Wednesday, 16 September 2015

Restaurant review | Sinne, Amsterdam


The open kitchen at the back of this warm and friendly restaurant is reminiscent of a theatre scene. While chef Ioannou plays the lead role, the top quality produce steals the show in the form of modern, meticulously prepared dishes. Attentive service from hostess Suzanne, as well as reasonable prices.
Restaurant Sinne is in the heart of the De Pijp district and boasts a Michelin star. We had a reservation booked weeks prior to our arrival in Amsterdam and having looked at the website and Trip Advisor, I was majorly excited. I was not in the slightest disappointed and it exceeded my expectations. The restaurant is only open for dinner service (excluding Sundays when it’s also open for lunch) and is closed on Mondays and Tuesdays. The menu is based upon the tasting concept – a selection of smaller dishes – and is inspired by flavours of the world, notably French bistro cuisine.

Upon arrival, our coats were taken to the cloakroom and we were shown to our table, next to the bar. The restaurant itself is very narrow, with booth sitting along the bar side, tables in the middle section and then the open kitchen at the back. It’s a shame we couldn’t see the kitchen from where we were sat, but we certainly admired the selection of fine wines and premium spirits. We were immediately offered an aperitif and I opted for a glass of cava – even better, it was a freshly popped bottle.

In terms of the menu, we were given the choice of a la carte, or the chef’s selection. We opted for the latter and were allowed to choose between four and eight courses, choosing four (three savoury and a dessert, no cheese). Our waiter then asked if we had any dietary requirements, which would obviously be considered – Jake requested no seafood or fish and I was happy to try everything (even though I don’t like mushrooms). I was also intrigued by the element of surprise. The meal format was very similar to a formal Italian meal: we began with an amuse bouche (off menu), followed by an entree, first and second course, pre-dessert (palette cleanser) and finishing off with a dessert.
Amuse boucheCone of marinated watermelon & feta and red Thai curry soup, with cream foam & dried wild rice

Our waiter recommended we had the watermelon cone first and it was beautiful; I never would have thought about putting watermelon and feta together, but both tastes were light, the melon refreshing and the cheese, not too salty. The soup was a lukewarm one, cooled down by the cream foam and the Thai curry flavours were similar to Penang: coconut but very spicy. If this was the start of things to come, my taste buds would be in for a treat...
Entree – red shrimp with Thai green curry lobster sauce, prawn crackers, scallop powder, passion fruit foam & papaya

This dish was executed to perfection and was incredibly tasty! The shrimp were so meaty and the Thai lobster sauce really worked with the sweet passion fruit and payapa, adding another dimension to the coconut. I loved the prawn crackers, which were like shards, rather than those loft insulation things you get over here! I could have quite easily eaten this dish numerous times over.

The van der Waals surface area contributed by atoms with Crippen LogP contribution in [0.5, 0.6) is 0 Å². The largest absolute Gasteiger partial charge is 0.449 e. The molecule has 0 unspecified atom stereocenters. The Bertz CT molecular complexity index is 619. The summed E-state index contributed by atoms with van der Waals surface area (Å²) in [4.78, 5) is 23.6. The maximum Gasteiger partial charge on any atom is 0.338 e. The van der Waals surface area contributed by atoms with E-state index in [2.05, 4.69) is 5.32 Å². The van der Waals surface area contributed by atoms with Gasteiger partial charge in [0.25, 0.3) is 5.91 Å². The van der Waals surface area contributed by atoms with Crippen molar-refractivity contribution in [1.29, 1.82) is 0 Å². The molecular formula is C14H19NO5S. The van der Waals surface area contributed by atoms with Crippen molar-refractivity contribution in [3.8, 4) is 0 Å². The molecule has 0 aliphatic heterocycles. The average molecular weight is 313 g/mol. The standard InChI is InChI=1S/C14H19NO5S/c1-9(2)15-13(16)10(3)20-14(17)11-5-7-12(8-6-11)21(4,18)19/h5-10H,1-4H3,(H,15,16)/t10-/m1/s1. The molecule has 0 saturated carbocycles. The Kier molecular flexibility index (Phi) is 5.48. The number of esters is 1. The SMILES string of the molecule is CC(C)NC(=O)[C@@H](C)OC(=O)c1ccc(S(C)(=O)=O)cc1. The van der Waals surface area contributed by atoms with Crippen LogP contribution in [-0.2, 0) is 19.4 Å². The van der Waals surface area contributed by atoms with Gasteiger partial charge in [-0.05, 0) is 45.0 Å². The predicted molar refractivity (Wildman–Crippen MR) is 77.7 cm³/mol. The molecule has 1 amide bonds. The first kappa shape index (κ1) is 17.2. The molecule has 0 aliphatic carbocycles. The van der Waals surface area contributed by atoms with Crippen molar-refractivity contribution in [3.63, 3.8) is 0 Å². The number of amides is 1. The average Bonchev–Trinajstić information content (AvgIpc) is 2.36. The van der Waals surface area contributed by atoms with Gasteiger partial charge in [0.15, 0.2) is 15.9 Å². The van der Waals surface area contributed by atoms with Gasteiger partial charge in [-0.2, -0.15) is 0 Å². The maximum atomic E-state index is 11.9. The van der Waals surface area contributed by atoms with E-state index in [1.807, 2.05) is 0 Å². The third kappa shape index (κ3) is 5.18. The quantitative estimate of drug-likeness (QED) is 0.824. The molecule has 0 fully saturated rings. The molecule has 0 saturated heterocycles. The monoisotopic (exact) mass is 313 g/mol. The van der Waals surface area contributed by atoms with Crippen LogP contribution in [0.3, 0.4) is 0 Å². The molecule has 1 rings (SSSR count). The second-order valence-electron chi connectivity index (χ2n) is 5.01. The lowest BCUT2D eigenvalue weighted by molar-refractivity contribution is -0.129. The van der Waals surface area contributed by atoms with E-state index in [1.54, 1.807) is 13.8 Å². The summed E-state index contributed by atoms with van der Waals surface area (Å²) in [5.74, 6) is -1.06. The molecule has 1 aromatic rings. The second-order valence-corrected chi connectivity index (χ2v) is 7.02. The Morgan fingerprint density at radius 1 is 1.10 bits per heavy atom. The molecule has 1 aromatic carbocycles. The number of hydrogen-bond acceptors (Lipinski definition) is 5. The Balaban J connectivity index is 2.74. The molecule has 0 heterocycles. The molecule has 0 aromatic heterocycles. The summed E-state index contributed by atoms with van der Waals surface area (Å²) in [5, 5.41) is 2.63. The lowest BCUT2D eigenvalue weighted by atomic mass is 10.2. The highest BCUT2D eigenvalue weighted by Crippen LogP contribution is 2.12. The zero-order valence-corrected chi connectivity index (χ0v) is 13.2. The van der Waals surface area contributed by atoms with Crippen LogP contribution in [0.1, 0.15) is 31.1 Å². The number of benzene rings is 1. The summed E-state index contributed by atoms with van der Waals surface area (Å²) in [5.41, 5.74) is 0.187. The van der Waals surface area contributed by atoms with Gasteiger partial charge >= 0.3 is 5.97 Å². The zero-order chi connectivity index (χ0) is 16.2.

First course – celeriac with a 63C egg, topped with hollandaise & grated truffle, served with wild mushrooms, hazelnuts and a garlic truffle foam

I didn’t manage to get a photo of this dish, but it really was divine – and that’s high praise from someone who hates mushroom and rarely eats egg. The egg was poached to perfection (hence the 63C) and wrapped in a ring of barbecued celeriac. My previous experience of truffles wasn’t good (truffle fries at Madison’s btw), but this may have converted me. This was a real earthy dish, where all the components complemented each other – and the mushrooms didn’t even taste like mushroom; I actually enjoyed them!
Second course – Aberdeen Black Angus with a red wine jus, served with a potato & pea puree tart, broad beans and a chive dust

The most interesting of all the dishes I tried, as essentially this was two courses in one – the meat course and the vegetarian course. The Aberdeen Angus steak was grilled to perfection and exactly how I’d normally order mine. The vegetable tart was also good, although a little rich for me, particularly when it was mixed with the jus on the plate. By the time I had finished, I’d hit a wall and was glad to be moving onto the desserts. The steak was paired with a beautiful Spanish Tempranillo, of which we both had a glass.
 
Pre-dessert – rhubarb compote, topped with lemon yogurt foam and white chocolate chips

A much-needed palette cleanser: the rhubarb wasn’t too tart, the yogurt foam light like soft meringue. A little pot just wasn’t enough, I needed more!
Dessert – chocolate fondant, served with mini cassis meringue, cassis sorbet, fresh raspberries and white chocolate powder

Definitely saving the best ‘til last here – who doesn’t love chocolate fondant? It was almost like a black forest, with the elements of raspberry and cassis, just a million times less sickly. The fondant was baked so well, with a crisp exterior, but as soon as you cut into it, the chocolate sauce just oozed. I chose the dessert wine to partner this dish and it went so well – a Greek dessert wine, similar to port, with hints of forest fruit. It was the perfect finale to a thoroughly enjoyable meal.

Everything about Sinne was superb: the relaxing ambience, the superlative service from waiters and waitresses who really know their stuff, the execution and taste of every dish that arrived to our table and price at the end. We paid 43 for the four courses, with drinks an additional cost – definitely well worth the money and cheaper than London restaurants of that standard. If you’re after a fine dining experience in Amsterdam, I thoroughly recommend Sinne.

Love, Lucy xx

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